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The Coming Teen Decade - Leading Through Emotional Intelligence

Jeff Grenell
As we move closer to "The Teen Decade", beginning in 2013, I want to write about another thought on the best principle traits of leaders and our influence upon young people. Here are a few quick thoughts on a subject that is quickly rising in education. We have heard often about the IQ (Intelligence Quotient) of leaders, but, one of the growing leadership traits is now EI (Emotional Intelligence). There are many things that make-up EI. The picture below is a beginning puzzle to the many facets of EI.




There is a lot of talk today about this topic and the idea of learning schools rather than teaching schools. A learning school is a place that has emerging models of student-based learning (the student-centered approach) and not simply emphasis upon classical teaching methods (a professor-centered approach). It may sound like a witty play on words. But, I can assure you that a classroom and instructor who is as passionate about the student and their context as they are the material, will see the learning in that course increase exponentially.


In the same way, as spiritual leaders for this next generation, we must get our students to think deeply about their faith and to develop thinking skills that can apply that faith to their world. Let me give you a quick EI test as a spiritual leader:
First, how well do you think of application when it comes to truth?
For most people, it is easy to think in theory. And theory is elementary to truth. But, without application, truth is literally just words and thoughts. Where truth becomes powerful is in application. Even the most technically proficient people will likely be passed over for that promotion if they can't work well in small groups or lead a meeting of fellow staff or communicate to shareholders what the company is all about. And, what we are finding in recent research, is that those who do manage to get ahead, likely possess emotional intelligence and not simply a high IQ.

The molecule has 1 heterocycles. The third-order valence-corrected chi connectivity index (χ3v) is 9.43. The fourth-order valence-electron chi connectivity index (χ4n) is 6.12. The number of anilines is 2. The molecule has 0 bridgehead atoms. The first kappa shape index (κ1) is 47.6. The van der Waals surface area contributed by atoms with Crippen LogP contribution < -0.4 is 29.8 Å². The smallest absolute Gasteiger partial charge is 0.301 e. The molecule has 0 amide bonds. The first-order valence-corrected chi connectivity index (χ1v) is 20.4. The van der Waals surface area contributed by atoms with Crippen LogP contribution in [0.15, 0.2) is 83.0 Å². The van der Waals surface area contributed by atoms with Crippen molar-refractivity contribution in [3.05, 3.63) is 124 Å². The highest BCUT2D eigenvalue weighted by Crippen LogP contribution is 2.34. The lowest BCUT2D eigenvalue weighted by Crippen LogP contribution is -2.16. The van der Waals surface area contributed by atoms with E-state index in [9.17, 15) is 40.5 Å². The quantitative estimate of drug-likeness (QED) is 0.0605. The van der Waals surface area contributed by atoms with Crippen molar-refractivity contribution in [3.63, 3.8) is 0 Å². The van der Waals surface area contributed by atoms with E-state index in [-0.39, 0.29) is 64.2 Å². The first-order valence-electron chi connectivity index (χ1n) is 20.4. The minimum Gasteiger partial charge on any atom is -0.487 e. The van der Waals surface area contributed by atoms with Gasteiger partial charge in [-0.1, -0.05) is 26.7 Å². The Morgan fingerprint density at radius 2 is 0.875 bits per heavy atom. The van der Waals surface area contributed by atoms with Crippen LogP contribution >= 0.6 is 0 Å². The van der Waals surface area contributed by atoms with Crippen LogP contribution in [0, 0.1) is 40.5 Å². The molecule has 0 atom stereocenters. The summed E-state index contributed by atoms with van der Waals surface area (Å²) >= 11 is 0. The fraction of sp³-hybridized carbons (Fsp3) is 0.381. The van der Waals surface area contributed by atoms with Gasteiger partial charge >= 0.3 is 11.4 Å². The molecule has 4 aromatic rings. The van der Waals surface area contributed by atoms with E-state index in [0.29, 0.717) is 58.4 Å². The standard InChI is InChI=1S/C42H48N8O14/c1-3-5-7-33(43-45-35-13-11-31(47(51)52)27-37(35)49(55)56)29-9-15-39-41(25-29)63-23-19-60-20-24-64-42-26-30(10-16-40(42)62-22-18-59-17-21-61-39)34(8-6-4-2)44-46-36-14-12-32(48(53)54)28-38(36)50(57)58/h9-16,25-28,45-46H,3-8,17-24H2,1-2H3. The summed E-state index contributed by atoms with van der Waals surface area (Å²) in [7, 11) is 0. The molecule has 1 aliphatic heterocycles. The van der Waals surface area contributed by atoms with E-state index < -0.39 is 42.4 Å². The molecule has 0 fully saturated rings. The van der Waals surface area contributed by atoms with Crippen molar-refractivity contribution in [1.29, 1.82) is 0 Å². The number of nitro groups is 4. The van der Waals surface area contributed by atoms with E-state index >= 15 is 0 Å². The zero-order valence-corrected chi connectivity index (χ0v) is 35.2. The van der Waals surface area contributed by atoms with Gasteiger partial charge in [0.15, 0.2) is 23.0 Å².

The true test of spiritual leaders is a measure of how well they can apply the knowledge base to real life settings. Or, how well they can regulate his or her own emotions, as well as the emotions of other people around them. Emotional intelligence rises above IQ because it values both the content of the message and material, as well as, the context of the message and the student. For example, as a youth pastor, how I communicate learned spiritual truth in my teens world makes me a better spiritual leader.
EI includes not only a knowledge base of the leader (which could include concepts, data, and systems), but, also, the relational base of the leader (which could include communication, culture, and leadership). 
Let me challenge all spiritual leaders of this generation to increase your Emotional Intelligence. Here are a few ways to do that:
-Develop empathy as much as you would develop expectations
-Use emotional control while trying to lead young people
-Spend as much time with teens as you do books
-Hang out with practitioners and with theorists
-Learn to tell stories about the truths you want to communicate to your teens.
As you look at the puzzle above in this blog, work to develop all of the areas of our intelligence. Whether our empathy or our motivational skills or classic information, we must use every area of our brain as a leader. Both the information areas and the relational areas. That will assure success as we lead this next generation.